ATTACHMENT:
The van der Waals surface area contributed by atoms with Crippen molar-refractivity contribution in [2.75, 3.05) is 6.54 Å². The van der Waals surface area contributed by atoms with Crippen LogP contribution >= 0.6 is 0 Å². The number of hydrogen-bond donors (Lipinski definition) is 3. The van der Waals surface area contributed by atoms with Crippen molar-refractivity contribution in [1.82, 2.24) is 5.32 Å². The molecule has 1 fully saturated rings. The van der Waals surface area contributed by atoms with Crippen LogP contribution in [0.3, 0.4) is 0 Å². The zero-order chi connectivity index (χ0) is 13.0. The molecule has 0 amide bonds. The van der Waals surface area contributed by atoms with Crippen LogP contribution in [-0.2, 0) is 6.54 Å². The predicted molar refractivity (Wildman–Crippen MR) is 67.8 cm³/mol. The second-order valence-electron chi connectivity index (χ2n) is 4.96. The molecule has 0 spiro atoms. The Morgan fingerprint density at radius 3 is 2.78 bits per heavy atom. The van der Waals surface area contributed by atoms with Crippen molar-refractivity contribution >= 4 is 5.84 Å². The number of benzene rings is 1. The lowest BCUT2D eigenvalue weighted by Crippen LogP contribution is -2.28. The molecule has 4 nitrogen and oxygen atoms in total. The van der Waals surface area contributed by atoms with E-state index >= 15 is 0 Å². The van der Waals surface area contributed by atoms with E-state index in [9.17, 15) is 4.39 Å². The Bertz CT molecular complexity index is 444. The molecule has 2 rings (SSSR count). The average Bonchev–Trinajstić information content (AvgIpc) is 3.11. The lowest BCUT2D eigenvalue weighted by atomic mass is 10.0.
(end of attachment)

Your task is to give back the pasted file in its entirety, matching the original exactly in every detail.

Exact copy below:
The van der Waals surface area contributed by atoms with Crippen molar-refractivity contribution in [2.75, 3.05) is 6.54 Å². The van der Waals surface area contributed by atoms with Crippen LogP contribution >= 0.6 is 0 Å². The number of hydrogen-bond donors (Lipinski definition) is 3. The van der Waals surface area contributed by atoms with Crippen molar-refractivity contribution in [1.82, 2.24) is 5.32 Å². The molecule has 1 fully saturated rings. The van der Waals surface area contributed by atoms with Crippen LogP contribution in [0.3, 0.4) is 0 Å². The zero-order chi connectivity index (χ0) is 13.0. The molecule has 0 amide bonds. The van der Waals surface area contributed by atoms with Crippen LogP contribution in [-0.2, 0) is 6.54 Å². The predicted molar refractivity (Wildman–Crippen MR) is 67.8 cm³/mol. The second-order valence-electron chi connectivity index (χ2n) is 4.96. The molecule has 0 spiro atoms. The Morgan fingerprint density at radius 3 is 2.78 bits per heavy atom. The van der Waals surface area contributed by atoms with Crippen molar-refractivity contribution >= 4 is 5.84 Å². The number of benzene rings is 1. The lowest BCUT2D eigenvalue weighted by Crippen LogP contribution is -2.28. The molecule has 4 nitrogen and oxygen atoms in total. The van der Waals surface area contributed by atoms with E-state index >= 15 is 0 Å². The van der Waals surface area contributed by atoms with E-state index in [9.17, 15) is 4.39 Å². The Bertz CT molecular complexity index is 444. The molecule has 2 rings (SSSR count). The average Bonchev–Trinajstić information content (AvgIpc) is 3.11. The lowest BCUT2D eigenvalue weighted by atomic mass is 10.0.